Never mind that he’s gay, famously the first openly gay male athlete to win an Olympic medal. A crowd of young women queued up early to see Adam Rippon at Cannes Lions as if it were 1964 and he was Paul McCartney.
Dressed in Gucci from head to toe, including a pair of glittery shoes, Rippon did not disappoint his adoring fans, who actually stared at Rippon more than they looked at their phones.
“I’m not the typical American boy,” said Rippon, with the same cheek he showed at the Olympics, where he won a bronze medal in figure skating, and during his winning run on Dancing with the Stars. “My brand feels like the face of the new boy next door.”
And it’s all because he decided he needed to be the role model he never had after a childhood feeling “alone and weird.”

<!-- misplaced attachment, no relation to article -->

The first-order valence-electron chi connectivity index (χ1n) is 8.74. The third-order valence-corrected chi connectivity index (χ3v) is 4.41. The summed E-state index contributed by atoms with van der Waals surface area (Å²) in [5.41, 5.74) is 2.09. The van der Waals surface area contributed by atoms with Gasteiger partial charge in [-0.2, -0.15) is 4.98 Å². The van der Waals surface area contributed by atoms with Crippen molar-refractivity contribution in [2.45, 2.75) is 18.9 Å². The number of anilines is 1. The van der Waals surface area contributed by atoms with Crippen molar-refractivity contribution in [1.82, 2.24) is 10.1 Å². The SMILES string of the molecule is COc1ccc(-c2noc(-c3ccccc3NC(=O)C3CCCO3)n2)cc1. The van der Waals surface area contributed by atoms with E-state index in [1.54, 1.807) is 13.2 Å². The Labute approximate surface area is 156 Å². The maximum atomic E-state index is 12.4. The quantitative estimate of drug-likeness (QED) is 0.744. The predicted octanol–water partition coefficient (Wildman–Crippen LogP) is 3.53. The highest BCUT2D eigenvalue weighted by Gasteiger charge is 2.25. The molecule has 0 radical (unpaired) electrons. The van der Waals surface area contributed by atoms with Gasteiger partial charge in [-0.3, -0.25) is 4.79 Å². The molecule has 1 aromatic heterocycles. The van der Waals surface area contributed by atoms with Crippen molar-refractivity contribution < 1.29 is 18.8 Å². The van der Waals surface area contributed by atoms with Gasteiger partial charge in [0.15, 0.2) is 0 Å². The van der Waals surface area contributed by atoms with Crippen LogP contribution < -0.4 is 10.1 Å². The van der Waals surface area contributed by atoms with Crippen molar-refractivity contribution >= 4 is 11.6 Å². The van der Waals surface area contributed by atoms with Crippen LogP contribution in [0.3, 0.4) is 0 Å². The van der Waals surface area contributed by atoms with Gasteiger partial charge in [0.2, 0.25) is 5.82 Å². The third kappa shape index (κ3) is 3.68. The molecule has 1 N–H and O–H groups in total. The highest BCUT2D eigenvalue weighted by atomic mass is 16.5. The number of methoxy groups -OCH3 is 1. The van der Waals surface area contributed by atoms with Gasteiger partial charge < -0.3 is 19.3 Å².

“I like to share my coming-out experience because that’s really when I became my best self,” Rippon said. “Being different and weird is what makes me cool and special.”
But while it’s part of his story, “being gay is such a small part of who I am.”
Rippon joined fellow Olympian Mikaela Shiffrin, NBC anchor Natalie Morales and NBC Universal’s head of ad sales Linda Yaccarino in analyzing how effectively people can build brand authenticity by telling their story on social media — especially when their stories are told on a platform like NBC’s Winter Olympics, which reached about 200 million.
“When I went to the Olympics people were like, who is this white trash?” Rippon said. “But now through my social media they feel as if [they] know me and they go on my journey with me.”
Rippon stood out during the Olympics not just because he was openly gay but also because he refused to meet with Vice President Mike Pence.
“I was able to connect with a lot of people at the Olympics because I was genuine and honest,” Rippon said.
He said he would never say or do something provocative just to get more likes and attention.
“I wouldn’t say anything just to be mean. But when asked a tough question, I don’t back down.”